II. Rule 12(b)(6) Standard

To survive dismissal for failure to state a claim pursuant to Rule 12(b)(6), a complaint must contain more than a "formulaic recitation of the elements of a cause of action"; rather, it must contain factual allegations sufficient to "raise a right to relief above the speculative level." Bell Atl. Corp. v. Twombly, 550 U.S. 544, 555 (2007). "The pleading must contain something more . . . than . . . a statement of facts that merely creates a suspicion [of] a legally cognizable right of action." Id. (internal quotation marks omitted). "[A] complaint must contain sufficient factual matter, accepted as true, to 'state a claim to relief that is plausible on its face.'" Ashcroft v. Iqbal, ___ U.S. ___, 129 S. Ct. 1937, 1949 (2009) (quoting Twombly, 550 U.S. at 570). "A claim has facial plausibility when the plaintiff pleads factual content that allows the court to draw the reasonable inference that the defendant is liable for the misconduct alleged." Id. Dismissal is appropriate based either on the lack of cognizable legal theories or the lack of pleading sufficient facts to support cognizable legal theories. Balistreri v. Pacifica Police Dep't, 901 F.2d 696, 699 (9th Cir. 1990).

In considering a motion to dismiss, the court must accept as true the allegations of the complaint in question, construe the pleading in the light most favorable to the party opposing the motion, and resolve all doubts in the pleader's favor. Hospital Bldg. Co. v. Rex Hosp. Trs., 425 U.S. 738, 740 (1976); Jenkins v. McKeithen, 395 U.S. 411, 421 (1969).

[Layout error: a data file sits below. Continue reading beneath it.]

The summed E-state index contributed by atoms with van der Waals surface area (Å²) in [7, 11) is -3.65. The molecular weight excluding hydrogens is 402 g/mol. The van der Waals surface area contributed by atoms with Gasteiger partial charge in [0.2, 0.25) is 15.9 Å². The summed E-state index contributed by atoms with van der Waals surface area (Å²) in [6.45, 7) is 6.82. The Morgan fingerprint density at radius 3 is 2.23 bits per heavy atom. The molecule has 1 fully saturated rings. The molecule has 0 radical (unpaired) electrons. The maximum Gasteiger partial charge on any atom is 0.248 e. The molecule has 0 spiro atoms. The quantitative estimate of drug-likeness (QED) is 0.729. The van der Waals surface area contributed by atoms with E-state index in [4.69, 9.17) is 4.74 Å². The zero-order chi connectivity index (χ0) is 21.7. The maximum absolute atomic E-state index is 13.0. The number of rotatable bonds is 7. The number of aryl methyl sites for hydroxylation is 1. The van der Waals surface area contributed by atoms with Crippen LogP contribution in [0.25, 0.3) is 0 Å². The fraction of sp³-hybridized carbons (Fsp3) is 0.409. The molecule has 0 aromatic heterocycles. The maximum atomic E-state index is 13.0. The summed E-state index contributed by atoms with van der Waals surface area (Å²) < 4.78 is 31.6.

The court may additionally consider facts established by exhibits attached to the complaint, facts which may be judicially noticed, and matters of public record, including pleadings, orders, and other papers filed with the court. Durning v. First Boston Corp., 815 F.2d 1265, 1267 (9th Cir. 1987); Mullis v. U.S. Bankr. Ct., 828 F.2d 1385, 1388 (9th Cir. 1987); Mack v. South Bay Beer Distribs., 798 F.2d 1279, 1282 (9th Cir. 1986).

Similarly, the court may disregard allegations contradicted by the complaint's attached exhibits and is not required to accept as true allegations contradicted by judicially noticed facts. Durning v. First Boston Corp., 815 F.2d 1265, 1267 (9th Cir. 1987); Steckman v. Hart Brewing, Inc., 143 F.3d 1293, 1295-96 (9th Cir.1998); Sprewell v. Golden State Warriors, 266 F.3d 979, 988 (9th Cir. 2001).

Pro se pleadings are held to a less stringent standard than those drafted by lawyers. Haines v. Kerner, 404 U.S. 519, 520 (1972); Bretz v. Kelman, 773 F.2d 1026, 1027 n.1 (9th Cir. 1985). However, the court's liberal interpretation of a pro se litigant's pleading may not supply essential elements of a claim that are not plead. Pena v. Gardner, 976 F.2d 469, 471 (9th Cir. 1992); Ivey v. Bd. of Regents of Univ. of Alaska, 673 F.2d 266, 268 (9th Cir. 1982). Furthermore, "[t]he court is not required to accept legal conclusions cast in the form of factual allegations if those conclusions cannot reasonably be drawn from the facts alleged." Clegg v. Cult Awareness Network, 18 F.3d 752, 754-55 (9th Cir. 1994). Neither need the court accept unreasonable inferences, or unwarranted deductions of fact. Sprewell, 266 F.3d at 988.

Where a complaint is deficient, a pro se litigant is entitled to notice of the deficiencies and an opportunity to amend, unless the complaint's deficiencies could not be cured by amendment. Lopez v. Smith, 203 F.3d 1122, 1127-28 (9th Cir. 2000) ...